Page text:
“Packaging of the Year” award goes to “Melitta”
The “Melitta” brand is 111 years old – and remains true to its classic design to this day. During the 22nd German Packaging Dialogue on November 7, organized by the German Packaging Museum in Heidelberg, the filter bag manufacturer received the “Packaging of the Year” award.
With its filter bags, “Melitta” has established a worldwide standard. And a classic of international packaging design that has lost none of its radiance in the 111th year of the brand’s existence,” explained the jury. With this award, the jury acknowledges both the quality of the historical brand design and the courage to be self-similar that has been demonstrated over decades. The consistent validity of the design language, which continues to be used without compromise or cutbacks, is impressive.
Worldwide, Germany is regarded as the motherland of classic filter coffee. Exactly 111 years ago, Melitta Bentz (1873-1950), a 35-year-old housewife and mother, was looking for an efficient method of making coffee. To get rid of the annoying coffee grounds, she experimented with blotting paper sheets taken from her children’s exercise books. The filter was initially replaced by an ordinary tin can, the bottom of which she had perforated with nails. The coffee tasted so good that the simple technique met with great popularity among her friends. Melitta Bentz therefore decided to market her idea and had the technology patented.
On 20 June 1908, the Imperial Patent Office granted her utility model protection for her round filter with prefabricated filter paper. Thus Melitta Bentz was able to register the company “M. Bentz” with a narrow equity of 72 Pfennigen in the commercial register of her hometown Dresden. The husband of the young entrepreneur, Johannes Emil Hugo Bentz, was employed in a department store in Dresden as department head until he became self-employed in 1906. That he was infected by the idea of his emancipated wife was not a matter of course at the time. Together with his sons Willy and Horst, he was one of the first employees of the young “start-up” company, as we would call it today.
When the much-acclaimed “International Hygiene Exhibition” was held in Dresden in 1911, of all places, the filter was able to win gold and silver medals of honour here (as at the show of the Saxon Innkeepers’ Association). The idea had established itself. And the business grew so quickly that the small four-room apartment in Dresden, where the family lived and worked, had to be abandoned by 1914. Not even the World War, in which Melitta’s husband was called to the front, was able to stop the economic success. When coffee became a scarce commodity, the businesswoman kept her head above water by making cardboard boxes. When no suitable production facilities were available in Dresden, the company moved to Minden in East Westphalia in 1929.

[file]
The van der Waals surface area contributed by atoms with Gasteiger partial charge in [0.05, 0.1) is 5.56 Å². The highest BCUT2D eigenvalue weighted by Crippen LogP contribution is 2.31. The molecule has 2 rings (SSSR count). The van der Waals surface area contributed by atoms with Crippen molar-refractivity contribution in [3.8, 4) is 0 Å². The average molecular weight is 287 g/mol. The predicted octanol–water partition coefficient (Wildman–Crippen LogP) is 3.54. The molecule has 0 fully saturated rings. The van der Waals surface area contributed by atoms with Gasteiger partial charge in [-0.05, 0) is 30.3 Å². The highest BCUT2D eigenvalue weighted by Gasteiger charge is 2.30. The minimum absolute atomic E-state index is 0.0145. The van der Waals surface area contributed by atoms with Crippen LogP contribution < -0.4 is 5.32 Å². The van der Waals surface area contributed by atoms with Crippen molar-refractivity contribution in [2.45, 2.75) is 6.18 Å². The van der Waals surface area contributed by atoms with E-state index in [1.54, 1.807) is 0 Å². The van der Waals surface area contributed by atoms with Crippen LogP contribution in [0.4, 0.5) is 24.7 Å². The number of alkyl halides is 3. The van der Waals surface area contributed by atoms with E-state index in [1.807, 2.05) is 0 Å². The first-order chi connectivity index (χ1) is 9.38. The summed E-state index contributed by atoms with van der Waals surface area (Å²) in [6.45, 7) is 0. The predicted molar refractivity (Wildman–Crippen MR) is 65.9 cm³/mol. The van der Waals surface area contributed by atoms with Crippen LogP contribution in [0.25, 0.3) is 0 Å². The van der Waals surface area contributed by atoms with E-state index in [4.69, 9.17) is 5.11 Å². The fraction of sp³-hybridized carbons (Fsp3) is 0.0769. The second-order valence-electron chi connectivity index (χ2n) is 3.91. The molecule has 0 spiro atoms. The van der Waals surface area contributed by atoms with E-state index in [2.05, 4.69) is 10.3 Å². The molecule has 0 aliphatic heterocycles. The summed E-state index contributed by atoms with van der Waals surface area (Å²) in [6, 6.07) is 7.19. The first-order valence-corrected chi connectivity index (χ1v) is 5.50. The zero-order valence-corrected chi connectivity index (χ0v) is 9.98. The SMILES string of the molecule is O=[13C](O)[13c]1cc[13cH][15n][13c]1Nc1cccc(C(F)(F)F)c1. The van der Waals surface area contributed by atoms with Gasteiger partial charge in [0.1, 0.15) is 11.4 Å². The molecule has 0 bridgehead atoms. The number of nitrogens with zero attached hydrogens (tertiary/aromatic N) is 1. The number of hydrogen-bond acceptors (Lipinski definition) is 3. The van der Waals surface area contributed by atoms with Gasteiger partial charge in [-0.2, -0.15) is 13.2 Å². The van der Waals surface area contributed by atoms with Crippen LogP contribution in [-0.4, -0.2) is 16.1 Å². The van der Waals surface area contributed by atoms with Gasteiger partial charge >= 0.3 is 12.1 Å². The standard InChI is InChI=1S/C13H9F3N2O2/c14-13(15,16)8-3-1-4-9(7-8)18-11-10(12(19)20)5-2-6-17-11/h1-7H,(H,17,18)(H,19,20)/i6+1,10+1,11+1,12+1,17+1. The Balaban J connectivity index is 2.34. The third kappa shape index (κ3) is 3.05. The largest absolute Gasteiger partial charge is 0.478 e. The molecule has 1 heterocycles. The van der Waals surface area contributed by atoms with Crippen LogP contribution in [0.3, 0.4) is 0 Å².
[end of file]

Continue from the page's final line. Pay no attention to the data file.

In the course of the past 111 years, the “Melitta” brand has decisively shaped, determined and changed the appearance of the coffee filter. A wide variety of porcelain, ceramic and metal models were developed here and launched onto the market. The filter paper has also undergone continuous further development and has become a globally marketed brand that has established itself as the standard. It is thanks to the company’s clever business policy that the recognition of “Melitta” filter bags has always been a priority. The market presence was therefore sustainable and highly consistent.
Brand and packaging remain classics
From the outset, the innovative product had entered the market as a genuine branded article whose “self-similarity”, as the experts call it, testified to exemplary persistence. The combination of red and green had shaped the iconic brand from its earliest beginnings. To this day, the brand image of this classic brand has developed only in nuances and under very careful management. The green background of the packaging body was never abandoned. The red brand label was able to develop from a wraparound sleeve in contrasting colours, which we encountered for the first time in a design from 1925.